|Publication number||US4246984 A|
|Application number||US 06/021,842|
|Publication date||Jan 27, 1981|
|Filing date||Mar 19, 1979|
|Priority date||Mar 19, 1979|
|Publication number||021842, 06021842, US 4246984 A, US 4246984A, US-A-4246984, US4246984 A, US4246984A|
|Inventors||Robert L. Seay, deceased, Euna A. Seay executrix by, William E. Rogers, Jack G. Willard|
|Original Assignee||Mrs. Robert L. (Euna A.) Seay, Jack Gordon Willard, William Edward Rogers|
|Export Citation||BiBTeX, EndNote, RefMan|
|Patent Citations (5), Referenced by (10), Classifications (6)|
|External Links: USPTO, USPTO Assignment, Espacenet|
This invention relates to apparatus used by handicapped persons; and in particular, the invention concerns apparatus for securing wheelchairs containing handicapped occupants as they are being transported in a motorized vehicle. Such apparatus is needed in order to prevent the wheelchair, and its occupant, from bouncing around or crashing into the interior portion of the vehicle whenever a sudden unexpected road hazzard is encountered. For example, the vehicle may have to suddenly stop or swerve to avoid a child running into the road.
In the prior art, the only known apparatus for securing wheelchairs during transit consisted of an adjustable strap having both ends anchored to the floor of the vehicle. Such straps however have in practice been found to be quite inconvenient to use. For example, the handicapped person must be able to pick the unused straps off the floor while he is sitting in his wheelchair. Further, the straps are often adjusted either too loosely or too tightly. Thus, either the desired degree of stability is not achieved; or excessive mechanical stress is placed on the wheelchair.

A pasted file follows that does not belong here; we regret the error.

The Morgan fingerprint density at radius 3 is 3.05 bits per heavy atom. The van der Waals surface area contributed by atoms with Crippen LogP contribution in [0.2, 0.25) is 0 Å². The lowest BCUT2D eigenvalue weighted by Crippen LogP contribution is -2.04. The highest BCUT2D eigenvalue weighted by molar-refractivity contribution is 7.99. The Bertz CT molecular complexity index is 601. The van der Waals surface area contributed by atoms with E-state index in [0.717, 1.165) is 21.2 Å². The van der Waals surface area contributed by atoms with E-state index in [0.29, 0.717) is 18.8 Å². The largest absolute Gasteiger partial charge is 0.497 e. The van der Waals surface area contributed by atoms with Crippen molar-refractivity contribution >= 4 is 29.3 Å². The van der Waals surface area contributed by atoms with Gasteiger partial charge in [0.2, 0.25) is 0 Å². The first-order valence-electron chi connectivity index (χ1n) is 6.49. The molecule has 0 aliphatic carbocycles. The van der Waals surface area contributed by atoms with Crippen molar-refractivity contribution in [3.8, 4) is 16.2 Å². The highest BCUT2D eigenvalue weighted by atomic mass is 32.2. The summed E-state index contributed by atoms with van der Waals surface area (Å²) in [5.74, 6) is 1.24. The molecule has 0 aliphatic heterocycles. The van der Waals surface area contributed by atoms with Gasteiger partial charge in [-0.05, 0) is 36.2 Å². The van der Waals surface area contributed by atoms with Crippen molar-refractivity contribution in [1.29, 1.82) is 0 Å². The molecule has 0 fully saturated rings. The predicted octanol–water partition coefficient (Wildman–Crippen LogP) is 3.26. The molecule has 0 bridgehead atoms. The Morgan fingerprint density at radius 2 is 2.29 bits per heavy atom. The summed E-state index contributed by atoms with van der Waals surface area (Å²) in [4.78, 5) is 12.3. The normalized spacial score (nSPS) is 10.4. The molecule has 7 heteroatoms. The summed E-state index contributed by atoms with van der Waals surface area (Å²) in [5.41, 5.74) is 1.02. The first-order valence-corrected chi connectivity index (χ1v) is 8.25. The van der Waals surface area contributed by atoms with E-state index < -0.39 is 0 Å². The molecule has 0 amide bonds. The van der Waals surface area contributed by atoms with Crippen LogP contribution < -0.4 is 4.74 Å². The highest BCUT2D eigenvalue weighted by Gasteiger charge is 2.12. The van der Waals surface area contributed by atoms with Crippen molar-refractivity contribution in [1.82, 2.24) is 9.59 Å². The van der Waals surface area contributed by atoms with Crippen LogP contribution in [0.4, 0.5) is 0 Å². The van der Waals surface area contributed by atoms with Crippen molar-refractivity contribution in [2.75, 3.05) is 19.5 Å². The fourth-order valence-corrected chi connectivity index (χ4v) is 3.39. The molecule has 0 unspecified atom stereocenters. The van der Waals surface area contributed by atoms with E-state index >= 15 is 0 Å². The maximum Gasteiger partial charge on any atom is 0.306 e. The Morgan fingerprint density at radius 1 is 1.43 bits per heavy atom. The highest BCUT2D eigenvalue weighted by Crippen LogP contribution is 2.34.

Therefore, it is a primary object of the invention to provide an improved safety apparatus for holding wheelchairs in place as they are being transported.
Another object of the invention is to provide a wheelchair hold down device that is both effective and convenient for a handicapped person to operate.
These and other objects are accomplished in accordance with the invention by a safety device that includes a rigid shaft, which is securely attached by a frame, perpendicular to the interior floor of the vehicle in the area where the wheelchair is to be held. The shaft has a length that exceeds the height of a wheel on the chair to be held by several inches. Also included in the safety device is a collar that slides up and down the shaft. A yoke, having a rectangular opening that faces the floor of the vehicle, is attached to the collar. In operation, the collar and yoke are slid up on the shaft, and a wheel of the wheelchair is aligned under the opening of the yoke. Then the collar and yoke are slid down on the shaft until the top portion of the wheel extends through the opening of the yoke. A manually operated clamping means connects to the collar to stop it from sliding on the shaft as the yoke extends around the top portion of the wheel during transit.